"The story of Cupid and Psyche was one of Bouguereau's favorite myths. He painted several works
inspired from this legend, such as The Rapture of Psyche, Psyche and Cupid, and Psyche. The myth of
Cupid and Psyche first appears written in The Golden Ass of Lucius Apuleius in the 2nd century AD.
In the story, Psyche is a beautiful princess of whom the goddess Venus is jealous. In her rage she
orders her son cupid to make Psyche fall in love with a monster, but Cupid falls in love with her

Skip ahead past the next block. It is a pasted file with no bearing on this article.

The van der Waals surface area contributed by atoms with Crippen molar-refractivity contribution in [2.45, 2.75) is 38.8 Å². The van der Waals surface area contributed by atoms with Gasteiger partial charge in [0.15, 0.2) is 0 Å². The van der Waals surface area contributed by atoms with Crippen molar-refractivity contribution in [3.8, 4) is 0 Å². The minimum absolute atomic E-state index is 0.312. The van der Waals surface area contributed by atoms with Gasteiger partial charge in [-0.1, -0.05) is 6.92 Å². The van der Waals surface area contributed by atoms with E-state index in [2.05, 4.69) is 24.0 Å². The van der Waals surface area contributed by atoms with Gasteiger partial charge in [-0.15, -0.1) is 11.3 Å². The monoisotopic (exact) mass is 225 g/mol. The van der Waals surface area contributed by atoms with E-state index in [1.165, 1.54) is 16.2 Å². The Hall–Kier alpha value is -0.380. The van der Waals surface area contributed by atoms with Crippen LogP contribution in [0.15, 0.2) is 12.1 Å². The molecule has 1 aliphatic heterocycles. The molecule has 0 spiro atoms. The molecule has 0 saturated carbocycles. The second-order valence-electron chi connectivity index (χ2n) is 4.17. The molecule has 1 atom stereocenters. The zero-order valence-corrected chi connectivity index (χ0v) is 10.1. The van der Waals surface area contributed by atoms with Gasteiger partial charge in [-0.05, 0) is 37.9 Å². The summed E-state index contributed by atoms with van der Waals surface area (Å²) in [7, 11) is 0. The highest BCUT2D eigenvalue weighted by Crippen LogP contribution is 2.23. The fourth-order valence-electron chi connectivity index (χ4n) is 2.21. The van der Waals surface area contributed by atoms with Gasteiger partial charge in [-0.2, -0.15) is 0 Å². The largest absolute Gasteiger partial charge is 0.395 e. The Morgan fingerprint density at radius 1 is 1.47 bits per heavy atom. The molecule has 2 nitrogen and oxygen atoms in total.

himself. After several trials Cupid and Psyche make their plea to the gods who turn Psyche into an
immortal and allow them to be married in heaven (British Library). In this painting Bouguereau was
inspired to paint the two lovers together as children. Demonstrating that fate its self had a hand
in there meeting. They were born to be together. The subtle paint handling captures the children's
innocence and illustrates to the viewer that Cupid's original attraction to Psyche was not purely
physical, but also platonic, for the innocence of childhood does not allow for anything else. You
cannot have true love without also having a mutual trust and respect, and a relaxed and enduring
companionship between lovers. Cupid and Psyche's union then is not just physical: they are soul
mates and compliment each other eternally."
- by Kara Ross.